By Ed Bumgardner
Vel Indica, Turn Off Your Devices, self released.
Vel Indica’s debut album, Turn Off Your Devices, is a surprisingly welcome departure from the contemporary norm in which albums are less unified statements of creativity and vision than cobbled collections of derivative, disposable market-driven songs.
In the course of 11 largely remarkable songs, this trio from Winston-Salem, led by singer, songwriter and guitarist Patrick Ferguson, thwarts the exogenous nature of mod pop to embrace and extoll the fading virtues of musical individuality.
Not that there are not extant musical influences – from the soulful sugar-and-spike dynamism of Greg Dulli (Afghan Whigs/Twilight Singers) and the lyrical impressionism of Bob Dylan and Michael Stipe to Mike Scott (The Waterboys), Neutral Milk Hotel and the fearless ambient adventurism of Thom Yorke.
Happily, influences never overwhelm, never consume; rather they work as touchstones that Ferguson dissects, fuses and molds to sustain a distinctly personal vision that treats each song, not as personal manifesto, but as pieces of an elliptical whole.
The sustaining ebb and flow and the seductive mood of these meticulous songs takes the listener on a journey in which the beauty and power of uncluttered ambient arrangements mates with the mystery of lyrics rife with abstract imagery and dense metaphor to create a free-flowing environment that uplifts and captivates the soul and sweeps the imagination into overdrive.
Drummer Karrie Sheehan and bassist Ken Simonds play with a painterly touch, precisely propelling and caressing the arrangements in ways that add dimension and color without clutter and distraction. The ambient touches added by Ferguson and producer and supplemental keyboardist Doug Davis – save the woefully cliched children’s chorus on the otherwise epic “Roman Candle” – cast subliminal spells that lend pillowy contrast to Ferguson’s singing, which can soar from muted interior reflection to soul-purging storms of emotional release.
There are some mild missteps: Ferguson’s lyrics occasionally teeter on the brink of precociousness, and the overtly Dylanesque ”A Modern Balaam,” while a fine song, is such a jarring stylistic departure that it briefly shatters the flow of what came before it. That said, it is hard to imagine a more captivating series of songs than “Atria,” “Submarine Down,” “Oh Wyoming” and “For Soon We Will Be Airborne” – as an alluring grouping of perfectly written, arranged and performed songs as has ever been put on album.
Turn Off Your Devices is a trip worth taking, a spellbinding tour of ambitious dreams and realized musical possibilities that deserves to be heard far beyond a regional audience.
It really is that good.
Doug Davis & The Solid Citizens, A Pageant Of Gold, self-released.
For the past 20 years, the multifaceted Doug Davis has been an impossible-to-miss musical presence in Winston-Salem. He leads several popular bands that woo and serve a vast array of musical tastes. He runs a recording studio where he towers as one of the best producers in the state (his productions for Vel Indica and Lee Terry and The Near Strangers are, simply, as good as it gets).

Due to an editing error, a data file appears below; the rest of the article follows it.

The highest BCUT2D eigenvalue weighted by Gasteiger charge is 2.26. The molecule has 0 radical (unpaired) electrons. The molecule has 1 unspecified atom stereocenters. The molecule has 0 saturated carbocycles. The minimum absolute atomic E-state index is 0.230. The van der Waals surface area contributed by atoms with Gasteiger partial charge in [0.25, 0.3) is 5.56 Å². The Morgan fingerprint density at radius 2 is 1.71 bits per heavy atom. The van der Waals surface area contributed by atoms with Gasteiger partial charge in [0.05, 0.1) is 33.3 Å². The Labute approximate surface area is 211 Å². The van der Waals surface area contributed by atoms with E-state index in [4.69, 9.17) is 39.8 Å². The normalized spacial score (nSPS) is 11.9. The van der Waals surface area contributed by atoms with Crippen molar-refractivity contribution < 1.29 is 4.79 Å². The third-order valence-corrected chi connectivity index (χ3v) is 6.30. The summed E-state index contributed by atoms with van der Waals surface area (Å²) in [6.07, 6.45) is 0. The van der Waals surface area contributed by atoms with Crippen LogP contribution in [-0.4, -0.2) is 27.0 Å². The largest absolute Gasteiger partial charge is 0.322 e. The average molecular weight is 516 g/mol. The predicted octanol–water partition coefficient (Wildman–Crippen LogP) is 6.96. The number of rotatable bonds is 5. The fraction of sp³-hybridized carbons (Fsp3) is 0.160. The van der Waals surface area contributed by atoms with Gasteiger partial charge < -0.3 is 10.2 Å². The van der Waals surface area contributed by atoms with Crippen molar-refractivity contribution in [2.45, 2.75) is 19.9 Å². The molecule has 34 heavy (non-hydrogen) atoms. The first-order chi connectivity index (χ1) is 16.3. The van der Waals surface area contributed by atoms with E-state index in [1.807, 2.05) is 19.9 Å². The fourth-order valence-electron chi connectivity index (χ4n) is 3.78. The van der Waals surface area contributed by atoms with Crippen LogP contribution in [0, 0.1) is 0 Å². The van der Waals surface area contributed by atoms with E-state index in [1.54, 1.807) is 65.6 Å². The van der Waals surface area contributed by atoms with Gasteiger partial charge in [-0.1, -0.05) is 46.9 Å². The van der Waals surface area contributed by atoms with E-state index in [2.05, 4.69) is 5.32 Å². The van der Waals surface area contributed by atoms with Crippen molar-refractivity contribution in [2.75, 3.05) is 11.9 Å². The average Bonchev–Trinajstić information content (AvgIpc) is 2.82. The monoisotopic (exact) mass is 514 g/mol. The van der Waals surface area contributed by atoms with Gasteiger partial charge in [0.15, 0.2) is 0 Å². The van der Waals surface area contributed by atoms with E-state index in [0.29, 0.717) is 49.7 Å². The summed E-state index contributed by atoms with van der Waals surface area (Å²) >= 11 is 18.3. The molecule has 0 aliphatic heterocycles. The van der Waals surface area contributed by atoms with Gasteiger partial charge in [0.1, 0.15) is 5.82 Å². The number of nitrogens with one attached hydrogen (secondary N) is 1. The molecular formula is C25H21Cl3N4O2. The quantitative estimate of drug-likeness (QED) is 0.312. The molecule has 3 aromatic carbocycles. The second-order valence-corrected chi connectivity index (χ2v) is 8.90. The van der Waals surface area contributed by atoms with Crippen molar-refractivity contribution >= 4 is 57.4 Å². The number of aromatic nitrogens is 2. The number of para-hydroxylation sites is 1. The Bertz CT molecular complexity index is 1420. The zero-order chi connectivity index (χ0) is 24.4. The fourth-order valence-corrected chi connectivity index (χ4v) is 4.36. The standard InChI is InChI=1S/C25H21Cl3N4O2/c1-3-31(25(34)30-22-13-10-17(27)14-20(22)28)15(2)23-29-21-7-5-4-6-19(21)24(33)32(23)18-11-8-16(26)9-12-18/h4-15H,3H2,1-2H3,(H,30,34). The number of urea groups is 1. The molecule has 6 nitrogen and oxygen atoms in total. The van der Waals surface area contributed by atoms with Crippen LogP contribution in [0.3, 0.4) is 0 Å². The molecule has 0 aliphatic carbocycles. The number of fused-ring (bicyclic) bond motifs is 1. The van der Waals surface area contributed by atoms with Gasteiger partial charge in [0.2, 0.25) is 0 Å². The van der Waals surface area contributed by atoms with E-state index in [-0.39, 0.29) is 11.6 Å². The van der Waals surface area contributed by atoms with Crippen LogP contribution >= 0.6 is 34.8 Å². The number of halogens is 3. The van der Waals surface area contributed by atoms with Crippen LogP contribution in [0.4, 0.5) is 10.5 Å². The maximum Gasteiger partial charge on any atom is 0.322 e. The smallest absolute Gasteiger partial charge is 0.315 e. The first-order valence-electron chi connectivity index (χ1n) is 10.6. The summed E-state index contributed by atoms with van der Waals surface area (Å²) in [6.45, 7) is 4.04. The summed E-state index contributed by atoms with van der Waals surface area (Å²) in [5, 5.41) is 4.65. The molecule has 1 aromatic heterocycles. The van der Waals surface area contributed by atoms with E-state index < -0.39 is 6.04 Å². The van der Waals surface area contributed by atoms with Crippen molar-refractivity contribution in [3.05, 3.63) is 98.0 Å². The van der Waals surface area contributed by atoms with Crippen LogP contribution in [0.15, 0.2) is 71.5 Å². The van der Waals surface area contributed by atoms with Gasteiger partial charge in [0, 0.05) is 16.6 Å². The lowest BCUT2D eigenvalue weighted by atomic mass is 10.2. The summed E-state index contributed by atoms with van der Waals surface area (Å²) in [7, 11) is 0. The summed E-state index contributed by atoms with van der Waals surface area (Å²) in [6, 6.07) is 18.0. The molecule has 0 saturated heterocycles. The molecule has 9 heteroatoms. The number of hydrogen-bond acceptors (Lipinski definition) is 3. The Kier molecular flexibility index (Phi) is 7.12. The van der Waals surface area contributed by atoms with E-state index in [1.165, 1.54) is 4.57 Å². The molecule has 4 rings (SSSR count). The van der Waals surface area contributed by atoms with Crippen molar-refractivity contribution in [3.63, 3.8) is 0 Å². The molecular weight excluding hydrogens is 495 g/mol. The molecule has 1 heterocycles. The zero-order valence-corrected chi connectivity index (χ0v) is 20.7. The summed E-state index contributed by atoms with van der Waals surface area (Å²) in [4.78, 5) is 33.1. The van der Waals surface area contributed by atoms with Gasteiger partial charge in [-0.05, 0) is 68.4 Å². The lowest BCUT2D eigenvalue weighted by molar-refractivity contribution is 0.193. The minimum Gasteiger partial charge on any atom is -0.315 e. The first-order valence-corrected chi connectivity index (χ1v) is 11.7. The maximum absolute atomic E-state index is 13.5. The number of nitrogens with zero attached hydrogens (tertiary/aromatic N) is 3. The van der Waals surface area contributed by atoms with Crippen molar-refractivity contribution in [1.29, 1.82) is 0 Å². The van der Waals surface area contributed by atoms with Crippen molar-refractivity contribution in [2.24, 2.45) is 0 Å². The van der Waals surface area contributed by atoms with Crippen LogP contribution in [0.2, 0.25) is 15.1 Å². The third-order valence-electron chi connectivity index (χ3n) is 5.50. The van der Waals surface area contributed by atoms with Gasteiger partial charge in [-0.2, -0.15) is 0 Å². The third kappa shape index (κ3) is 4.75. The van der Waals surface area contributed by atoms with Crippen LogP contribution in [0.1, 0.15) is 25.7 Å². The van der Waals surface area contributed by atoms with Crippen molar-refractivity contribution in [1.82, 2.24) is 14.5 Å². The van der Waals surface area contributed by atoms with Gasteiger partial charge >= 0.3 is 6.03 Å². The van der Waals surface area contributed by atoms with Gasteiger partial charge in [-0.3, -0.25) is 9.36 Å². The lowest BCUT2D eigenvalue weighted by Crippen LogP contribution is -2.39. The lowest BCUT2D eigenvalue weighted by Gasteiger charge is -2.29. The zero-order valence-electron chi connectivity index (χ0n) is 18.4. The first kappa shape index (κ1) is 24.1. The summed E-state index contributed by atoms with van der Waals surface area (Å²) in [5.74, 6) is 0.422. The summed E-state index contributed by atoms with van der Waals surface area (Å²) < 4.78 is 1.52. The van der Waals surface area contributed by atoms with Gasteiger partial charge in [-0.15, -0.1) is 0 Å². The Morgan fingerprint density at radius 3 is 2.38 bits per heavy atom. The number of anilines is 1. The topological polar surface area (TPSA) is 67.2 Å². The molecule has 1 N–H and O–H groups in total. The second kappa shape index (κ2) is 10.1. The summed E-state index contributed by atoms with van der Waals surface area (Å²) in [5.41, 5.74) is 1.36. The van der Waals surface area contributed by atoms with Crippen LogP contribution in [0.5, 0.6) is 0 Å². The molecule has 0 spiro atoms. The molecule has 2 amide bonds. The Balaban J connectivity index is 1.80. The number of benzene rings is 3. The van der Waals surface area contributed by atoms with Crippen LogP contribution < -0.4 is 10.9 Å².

And Davis has recorded and released several albums, all defined by the solid songwriting, meticulous playing and sterling production that is Davis’ calling card.
That said, it is hard, at least from a musical vantage, to get a handle on exactly WHO Doug Davis is.
Davis last album, Penny Brown Penny, seemed a defining collection of typically strong Davis songs – power-pop melodic, chock-full of sticky sing-along choruses, but imbued with a rough-and-tumble knockabout edge that well-served Davis’ ability to testify with the natural vocal power and soul of a Steve Marriott or a Chris Robinson.
By contrast, A Pageant of Gold, a new six-song EP by Davis and The Solid Citizens – his latest vehicle to perform his songs – leaves the longtime listener appreciative … but a bit confused.
Don’t misunderstand – it’s a good, solid disc, defined by educated songwriting; precise, solid playing and the sort of solid sonic wallop generally found only on big-budget productions by major-label acts.
It is …. solid. Too solid.
The general impression is that of a veteran songwriter looking for a commercial avenue to soar. Gone are the pop tinges that have long been Davis’ stock in trade. Such newly minted Americana songs as the Springsteen-like “June Parade” or “The Great Deluge” sound great, boast all the right compositional and musical moves, yet something is ….missing.
It certainly doesn’t help that Davis has decided to sing in a mannered rootsy drawl. Nor is it hard to ignore the fact that the playing – beyond some meaty, soaring solos – rarely shoots sparks.
Only on the disc’s two rock-leaning songs – “Midnight Moan” and the genuinely sweat-soaked “Raining On Your Own Parade” – does the band come alive and the performances sound believable.
In all, Pageants Of Gold is a bit like The Rolling Stones’ albums of the past 20 years – it sounds great, and it is hard to argue with the quality of the performances and the writing.
But once the initial rush of fresh discovery is over, it is hard to remember anything about what one has just heard.
In the end, Pageants Of Gold, though a fine recording, filled with fine playing, is perhaps best appreciated as a noble experiment.
Finding one’s voice in public is rarely hard to do.
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